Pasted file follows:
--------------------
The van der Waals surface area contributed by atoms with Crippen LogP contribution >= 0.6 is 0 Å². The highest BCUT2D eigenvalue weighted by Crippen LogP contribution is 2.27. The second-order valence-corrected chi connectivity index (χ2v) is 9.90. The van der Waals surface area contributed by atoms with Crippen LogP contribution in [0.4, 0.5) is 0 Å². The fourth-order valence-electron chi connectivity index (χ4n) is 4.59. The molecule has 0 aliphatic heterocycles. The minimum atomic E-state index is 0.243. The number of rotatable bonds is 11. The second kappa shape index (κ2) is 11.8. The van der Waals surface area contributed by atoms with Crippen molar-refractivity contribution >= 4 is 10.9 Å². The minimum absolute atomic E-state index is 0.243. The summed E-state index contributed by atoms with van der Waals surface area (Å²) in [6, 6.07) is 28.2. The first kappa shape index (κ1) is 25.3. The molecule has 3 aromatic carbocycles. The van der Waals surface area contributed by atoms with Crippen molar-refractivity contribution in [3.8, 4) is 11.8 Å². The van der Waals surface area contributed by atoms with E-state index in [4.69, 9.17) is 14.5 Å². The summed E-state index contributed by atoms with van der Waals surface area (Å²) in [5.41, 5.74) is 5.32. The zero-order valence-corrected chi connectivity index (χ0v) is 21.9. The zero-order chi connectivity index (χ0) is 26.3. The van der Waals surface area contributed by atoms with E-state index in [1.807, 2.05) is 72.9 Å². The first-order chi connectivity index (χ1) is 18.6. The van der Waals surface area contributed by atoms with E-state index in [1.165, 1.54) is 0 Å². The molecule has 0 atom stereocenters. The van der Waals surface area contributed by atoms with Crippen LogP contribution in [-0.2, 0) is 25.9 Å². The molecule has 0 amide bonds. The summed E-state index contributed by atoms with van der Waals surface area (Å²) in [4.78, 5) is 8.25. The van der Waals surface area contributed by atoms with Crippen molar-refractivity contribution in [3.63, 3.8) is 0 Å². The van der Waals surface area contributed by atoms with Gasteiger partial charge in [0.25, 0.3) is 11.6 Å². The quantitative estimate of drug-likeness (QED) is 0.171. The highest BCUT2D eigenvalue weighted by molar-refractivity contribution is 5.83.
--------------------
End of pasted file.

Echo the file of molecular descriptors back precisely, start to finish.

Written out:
The van der Waals surface area contributed by atoms with Crippen LogP contribution >= 0.6 is 0 Å². The highest BCUT2D eigenvalue weighted by Crippen LogP contribution is 2.27. The second-order valence-corrected chi connectivity index (χ2v) is 9.90. The van der Waals surface area contributed by atoms with Crippen LogP contribution in [0.4, 0.5) is 0 Å². The fourth-order valence-electron chi connectivity index (χ4n) is 4.59. The molecule has 0 aliphatic heterocycles. The minimum atomic E-state index is 0.243. The number of rotatable bonds is 11. The second kappa shape index (κ2) is 11.8. The van der Waals surface area contributed by atoms with Crippen molar-refractivity contribution >= 4 is 10.9 Å². The minimum absolute atomic E-state index is 0.243. The summed E-state index contributed by atoms with van der Waals surface area (Å²) in [6, 6.07) is 28.2. The first kappa shape index (κ1) is 25.3. The molecule has 3 aromatic carbocycles. The van der Waals surface area contributed by atoms with Crippen molar-refractivity contribution in [3.8, 4) is 11.8 Å². The van der Waals surface area contributed by atoms with E-state index in [4.69, 9.17) is 14.5 Å². The summed E-state index contributed by atoms with van der Waals surface area (Å²) in [5.41, 5.74) is 5.32. The zero-order valence-corrected chi connectivity index (χ0v) is 21.9. The zero-order chi connectivity index (χ0) is 26.3. The van der Waals surface area contributed by atoms with E-state index in [1.807, 2.05) is 72.9 Å². The first-order chi connectivity index (χ1) is 18.6. The van der Waals surface area contributed by atoms with E-state index in [1.165, 1.54) is 0 Å². The molecule has 0 atom stereocenters. The van der Waals surface area contributed by atoms with Crippen LogP contribution in [-0.2, 0) is 25.9 Å². The molecule has 0 amide bonds. The summed E-state index contributed by atoms with van der Waals surface area (Å²) in [4.78, 5) is 8.25. The van der Waals surface area contributed by atoms with Crippen molar-refractivity contribution in [3.63, 3.8) is 0 Å². The van der Waals surface area contributed by atoms with Gasteiger partial charge in [0.25, 0.3) is 11.6 Å². The quantitative estimate of drug-likeness (QED) is 0.171. The highest BCUT2D eigenvalue weighted by molar-refractivity contribution is 5.83.